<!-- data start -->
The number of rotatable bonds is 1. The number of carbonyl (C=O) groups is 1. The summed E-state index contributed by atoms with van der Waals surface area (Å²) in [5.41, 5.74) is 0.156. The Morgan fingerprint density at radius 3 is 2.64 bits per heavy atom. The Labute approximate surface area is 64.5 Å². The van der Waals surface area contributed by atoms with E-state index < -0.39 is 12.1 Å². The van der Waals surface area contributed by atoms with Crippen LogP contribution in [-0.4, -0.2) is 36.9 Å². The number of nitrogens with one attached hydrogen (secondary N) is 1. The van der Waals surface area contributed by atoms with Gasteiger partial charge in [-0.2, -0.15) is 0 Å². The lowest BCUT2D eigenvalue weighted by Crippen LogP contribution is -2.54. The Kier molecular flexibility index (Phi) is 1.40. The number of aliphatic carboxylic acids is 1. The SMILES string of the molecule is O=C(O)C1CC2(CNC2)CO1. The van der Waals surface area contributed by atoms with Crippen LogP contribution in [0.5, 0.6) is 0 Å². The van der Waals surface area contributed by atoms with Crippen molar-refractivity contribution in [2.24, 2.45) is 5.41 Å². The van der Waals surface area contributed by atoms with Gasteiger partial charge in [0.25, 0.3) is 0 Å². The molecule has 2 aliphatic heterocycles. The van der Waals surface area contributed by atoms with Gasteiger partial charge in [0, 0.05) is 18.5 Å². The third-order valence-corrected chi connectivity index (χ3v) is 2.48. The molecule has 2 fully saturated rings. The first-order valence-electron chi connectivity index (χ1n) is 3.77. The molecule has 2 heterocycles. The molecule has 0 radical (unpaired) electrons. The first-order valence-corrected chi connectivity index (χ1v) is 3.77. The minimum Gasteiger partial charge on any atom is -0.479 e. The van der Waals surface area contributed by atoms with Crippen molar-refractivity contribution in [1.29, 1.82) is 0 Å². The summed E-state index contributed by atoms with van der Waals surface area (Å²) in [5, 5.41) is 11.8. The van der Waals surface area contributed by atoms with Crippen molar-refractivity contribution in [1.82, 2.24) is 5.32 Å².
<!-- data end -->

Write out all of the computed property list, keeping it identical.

The number of rotatable bonds is 1. The number of carbonyl (C=O) groups is 1. The summed E-state index contributed by atoms with van der Waals surface area (Å²) in [5.41, 5.74) is 0.156. The Morgan fingerprint density at radius 3 is 2.64 bits per heavy atom. The Labute approximate surface area is 64.5 Å². The van der Waals surface area contributed by atoms with E-state index < -0.39 is 12.1 Å². The van der Waals surface area contributed by atoms with Crippen LogP contribution in [-0.4, -0.2) is 36.9 Å². The number of nitrogens with one attached hydrogen (secondary N) is 1. The van der Waals surface area contributed by atoms with Gasteiger partial charge in [-0.2, -0.15) is 0 Å². The lowest BCUT2D eigenvalue weighted by Crippen LogP contribution is -2.54. The Kier molecular flexibility index (Phi) is 1.40. The number of aliphatic carboxylic acids is 1. The SMILES string of the molecule is O=C(O)C1CC2(CNC2)CO1. The van der Waals surface area contributed by atoms with Crippen LogP contribution in [0.5, 0.6) is 0 Å². The van der Waals surface area contributed by atoms with Crippen molar-refractivity contribution in [2.24, 2.45) is 5.41 Å². The van der Waals surface area contributed by atoms with Gasteiger partial charge in [0.25, 0.3) is 0 Å². The molecule has 2 aliphatic heterocycles. The van der Waals surface area contributed by atoms with Gasteiger partial charge in [0, 0.05) is 18.5 Å². The third-order valence-corrected chi connectivity index (χ3v) is 2.48. The molecule has 2 fully saturated rings. The first-order valence-electron chi connectivity index (χ1n) is 3.77. The molecule has 2 heterocycles. The molecule has 0 radical (unpaired) electrons. The first-order valence-corrected chi connectivity index (χ1v) is 3.77. The minimum Gasteiger partial charge on any atom is -0.479 e. The van der Waals surface area contributed by atoms with Crippen molar-refractivity contribution in [1.29, 1.82) is 0 Å². The summed E-state index contributed by atoms with van der Waals surface area (Å²) in [5, 5.41) is 11.8. The van der Waals surface area contributed by atoms with Crippen molar-refractivity contribution in [1.82, 2.24) is 5.32 Å².